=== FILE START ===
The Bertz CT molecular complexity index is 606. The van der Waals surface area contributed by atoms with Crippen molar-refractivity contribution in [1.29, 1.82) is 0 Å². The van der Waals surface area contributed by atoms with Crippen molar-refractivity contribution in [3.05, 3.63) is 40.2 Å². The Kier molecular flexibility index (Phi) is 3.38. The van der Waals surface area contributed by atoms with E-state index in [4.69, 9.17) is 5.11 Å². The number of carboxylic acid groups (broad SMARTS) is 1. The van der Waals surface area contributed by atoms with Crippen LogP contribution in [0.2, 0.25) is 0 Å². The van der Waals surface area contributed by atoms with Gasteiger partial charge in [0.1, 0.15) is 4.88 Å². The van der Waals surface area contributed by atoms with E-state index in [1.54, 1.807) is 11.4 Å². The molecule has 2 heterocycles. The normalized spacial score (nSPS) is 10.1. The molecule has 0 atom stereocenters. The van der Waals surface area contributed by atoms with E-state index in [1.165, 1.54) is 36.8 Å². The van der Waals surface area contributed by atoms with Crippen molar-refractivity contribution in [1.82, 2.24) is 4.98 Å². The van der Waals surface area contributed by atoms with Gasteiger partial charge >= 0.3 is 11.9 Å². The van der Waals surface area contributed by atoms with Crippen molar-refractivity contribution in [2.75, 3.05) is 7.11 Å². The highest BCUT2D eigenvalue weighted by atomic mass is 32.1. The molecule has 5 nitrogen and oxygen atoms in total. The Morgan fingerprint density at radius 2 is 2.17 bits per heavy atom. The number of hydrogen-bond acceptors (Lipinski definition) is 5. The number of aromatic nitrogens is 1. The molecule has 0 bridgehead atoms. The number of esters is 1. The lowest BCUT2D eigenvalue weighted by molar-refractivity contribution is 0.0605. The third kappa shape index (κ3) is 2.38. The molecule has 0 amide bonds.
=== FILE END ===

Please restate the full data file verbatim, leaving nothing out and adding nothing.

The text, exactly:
The Bertz CT molecular complexity index is 606. The van der Waals surface area contributed by atoms with Crippen molar-refractivity contribution in [1.29, 1.82) is 0 Å². The van der Waals surface area contributed by atoms with Crippen molar-refractivity contribution in [3.05, 3.63) is 40.2 Å². The Kier molecular flexibility index (Phi) is 3.38. The van der Waals surface area contributed by atoms with E-state index in [4.69, 9.17) is 5.11 Å². The number of carboxylic acid groups (broad SMARTS) is 1. The van der Waals surface area contributed by atoms with Crippen LogP contribution in [0.2, 0.25) is 0 Å². The van der Waals surface area contributed by atoms with Gasteiger partial charge in [0.1, 0.15) is 4.88 Å². The van der Waals surface area contributed by atoms with E-state index in [1.54, 1.807) is 11.4 Å². The molecule has 2 heterocycles. The normalized spacial score (nSPS) is 10.1. The molecule has 0 atom stereocenters. The van der Waals surface area contributed by atoms with E-state index in [1.165, 1.54) is 36.8 Å². The van der Waals surface area contributed by atoms with Crippen molar-refractivity contribution in [1.82, 2.24) is 4.98 Å². The van der Waals surface area contributed by atoms with Gasteiger partial charge >= 0.3 is 11.9 Å². The van der Waals surface area contributed by atoms with Crippen molar-refractivity contribution in [2.75, 3.05) is 7.11 Å². The highest BCUT2D eigenvalue weighted by atomic mass is 32.1. The molecule has 5 nitrogen and oxygen atoms in total. The Morgan fingerprint density at radius 2 is 2.17 bits per heavy atom. The number of hydrogen-bond acceptors (Lipinski definition) is 5. The number of aromatic nitrogens is 1. The molecule has 0 bridgehead atoms. The number of esters is 1. The lowest BCUT2D eigenvalue weighted by molar-refractivity contribution is 0.0605. The third kappa shape index (κ3) is 2.38. The molecule has 0 amide bonds.